Vidyya Medical News Service
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Volume 5 Issue 246 Published - 14:00 UTC 08:00 EST 3-Sep-2003 Next Update - 14:00 UTC 08:00 EST 4-Sep-2003
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Myocardical ‘hot pepper’ receptor may explain chest pain
Although they may seem unlikely bedfellows, Penn State College of Medicine researchers found evidence to suggest that the same type of nerve receptors that register the burning sensation from hot peppers in the mouth may cause the sensation of chest pain from a heart attack. more

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The myth of the beer belly debunked
How you drink alcohol -- how often, how much, when and what kind -- can influence the risk of heart disease by affecting the accumulation of abdominal fat, a body characteristic shown to be an important risk factor for cardiovascular diseases, University at Buffalo epidemiologists have shown. In their study, published in the August issue of Journal of Nutrition, the researchers report that men and women who drank infrequently but heavily had more abdominal fat or "central adiposity," as measured by abdominal height, than people who consumed the same amount but drank regularly. Abdominal height is the amount that the abdomen extends above the torso when a person lies on his or her back and has been correlated highly with abdominal fat stores. more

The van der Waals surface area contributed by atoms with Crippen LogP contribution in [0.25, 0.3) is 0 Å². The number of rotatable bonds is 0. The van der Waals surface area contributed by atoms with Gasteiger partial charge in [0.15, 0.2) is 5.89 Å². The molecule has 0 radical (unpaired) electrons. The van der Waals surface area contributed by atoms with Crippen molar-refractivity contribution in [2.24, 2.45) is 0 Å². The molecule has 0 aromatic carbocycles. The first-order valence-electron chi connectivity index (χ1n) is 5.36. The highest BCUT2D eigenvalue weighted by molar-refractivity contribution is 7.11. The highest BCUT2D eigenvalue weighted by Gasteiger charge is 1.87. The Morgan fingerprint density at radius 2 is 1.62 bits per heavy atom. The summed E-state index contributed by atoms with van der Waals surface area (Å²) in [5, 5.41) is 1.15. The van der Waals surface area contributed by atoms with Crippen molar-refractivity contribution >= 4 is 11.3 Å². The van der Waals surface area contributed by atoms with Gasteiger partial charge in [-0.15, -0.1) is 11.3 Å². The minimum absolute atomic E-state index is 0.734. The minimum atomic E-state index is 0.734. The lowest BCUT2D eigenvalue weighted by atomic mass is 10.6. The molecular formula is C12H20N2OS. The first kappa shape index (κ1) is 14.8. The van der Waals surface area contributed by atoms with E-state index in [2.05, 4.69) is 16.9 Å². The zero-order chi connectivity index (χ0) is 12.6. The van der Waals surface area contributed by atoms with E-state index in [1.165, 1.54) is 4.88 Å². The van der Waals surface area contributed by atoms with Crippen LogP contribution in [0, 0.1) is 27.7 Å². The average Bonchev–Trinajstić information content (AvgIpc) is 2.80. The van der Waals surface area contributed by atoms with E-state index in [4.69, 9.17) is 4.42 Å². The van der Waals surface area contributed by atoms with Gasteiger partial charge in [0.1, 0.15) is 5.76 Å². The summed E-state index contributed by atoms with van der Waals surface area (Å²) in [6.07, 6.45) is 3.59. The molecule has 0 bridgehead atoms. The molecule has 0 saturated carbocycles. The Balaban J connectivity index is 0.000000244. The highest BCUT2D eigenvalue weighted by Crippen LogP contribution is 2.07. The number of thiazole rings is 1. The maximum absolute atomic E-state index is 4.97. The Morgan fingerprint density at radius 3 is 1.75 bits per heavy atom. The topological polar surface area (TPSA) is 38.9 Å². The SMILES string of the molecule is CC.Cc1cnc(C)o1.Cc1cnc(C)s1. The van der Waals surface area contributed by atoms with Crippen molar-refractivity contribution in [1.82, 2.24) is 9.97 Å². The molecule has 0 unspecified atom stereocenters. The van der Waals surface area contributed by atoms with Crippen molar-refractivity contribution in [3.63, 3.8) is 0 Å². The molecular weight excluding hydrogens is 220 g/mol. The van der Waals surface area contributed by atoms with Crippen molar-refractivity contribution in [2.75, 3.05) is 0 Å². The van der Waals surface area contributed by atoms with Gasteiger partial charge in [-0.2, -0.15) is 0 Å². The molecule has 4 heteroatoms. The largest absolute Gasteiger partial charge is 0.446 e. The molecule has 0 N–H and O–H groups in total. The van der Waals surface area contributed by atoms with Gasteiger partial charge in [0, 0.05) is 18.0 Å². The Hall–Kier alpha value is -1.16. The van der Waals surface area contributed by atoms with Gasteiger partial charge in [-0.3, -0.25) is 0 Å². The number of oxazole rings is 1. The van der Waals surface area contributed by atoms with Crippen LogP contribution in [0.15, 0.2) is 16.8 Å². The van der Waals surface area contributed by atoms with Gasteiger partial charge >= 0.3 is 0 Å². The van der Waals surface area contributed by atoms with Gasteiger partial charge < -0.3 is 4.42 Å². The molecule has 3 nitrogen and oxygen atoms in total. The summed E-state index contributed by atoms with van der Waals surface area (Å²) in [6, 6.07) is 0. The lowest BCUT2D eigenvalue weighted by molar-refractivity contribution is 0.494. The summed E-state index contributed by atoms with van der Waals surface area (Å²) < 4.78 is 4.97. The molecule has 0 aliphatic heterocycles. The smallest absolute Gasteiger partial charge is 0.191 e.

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Phone support group helps older people with HIV/AIDS develop coping skills, new study finds
More than 90,000 people in the United States are over the age of 50 at the time they are diagnosed with AIDS and at least 25 percent of them suffer from depression. But a new Ohio University study suggests that a telephone support group can lessen stress and improve the coping skills of older adults living with the disease.  more

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Cost of children’s vaccine may keep some doctors from giving it
The high cost of the Prevnar vaccine for young children is affecting how doctors choose to provide it, and causing some to steer parents to public vaccination clinics, a new University of Michigan-led study finds.  more

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Suprising side effect: Drug increases pain-free walking distance
A cholesterol-lowering drug has the added benefit of improving walking ability in people with peripheral artery disease which causes frequent leg pain, according to a report in today's rapid access issue of Circulation: Journal of the American Heart Association.  more

 
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